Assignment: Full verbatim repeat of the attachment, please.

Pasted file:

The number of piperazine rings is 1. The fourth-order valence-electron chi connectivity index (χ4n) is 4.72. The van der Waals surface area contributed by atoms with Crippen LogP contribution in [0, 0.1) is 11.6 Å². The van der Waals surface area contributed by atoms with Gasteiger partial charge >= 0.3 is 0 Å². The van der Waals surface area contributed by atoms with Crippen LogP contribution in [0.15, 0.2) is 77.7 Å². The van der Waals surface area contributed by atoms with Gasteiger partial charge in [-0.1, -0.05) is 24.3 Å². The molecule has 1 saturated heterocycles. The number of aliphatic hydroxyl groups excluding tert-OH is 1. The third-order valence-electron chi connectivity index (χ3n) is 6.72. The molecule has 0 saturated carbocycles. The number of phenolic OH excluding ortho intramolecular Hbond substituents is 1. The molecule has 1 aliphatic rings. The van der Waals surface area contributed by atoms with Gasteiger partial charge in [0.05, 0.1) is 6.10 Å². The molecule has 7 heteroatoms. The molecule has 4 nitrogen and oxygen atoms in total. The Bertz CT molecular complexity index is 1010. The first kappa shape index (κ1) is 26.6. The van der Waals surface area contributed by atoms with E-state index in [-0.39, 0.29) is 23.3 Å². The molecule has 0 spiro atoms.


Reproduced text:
The number of piperazine rings is 1. The fourth-order valence-electron chi connectivity index (χ4n) is 4.72. The van der Waals surface area contributed by atoms with Crippen LogP contribution in [0, 0.1) is 11.6 Å². The van der Waals surface area contributed by atoms with Gasteiger partial charge >= 0.3 is 0 Å². The van der Waals surface area contributed by atoms with Crippen LogP contribution in [0.15, 0.2) is 77.7 Å². The van der Waals surface area contributed by atoms with Gasteiger partial charge in [-0.1, -0.05) is 24.3 Å². The molecule has 1 saturated heterocycles. The number of aliphatic hydroxyl groups excluding tert-OH is 1. The third-order valence-electron chi connectivity index (χ3n) is 6.72. The molecule has 0 saturated carbocycles. The number of phenolic OH excluding ortho intramolecular Hbond substituents is 1. The molecule has 1 aliphatic rings. The van der Waals surface area contributed by atoms with Gasteiger partial charge in [0.05, 0.1) is 6.10 Å². The molecule has 7 heteroatoms. The molecule has 4 nitrogen and oxygen atoms in total. The Bertz CT molecular complexity index is 1010. The first kappa shape index (κ1) is 26.6. The van der Waals surface area contributed by atoms with E-state index in [-0.39, 0.29) is 23.3 Å². The molecule has 0 spiro atoms.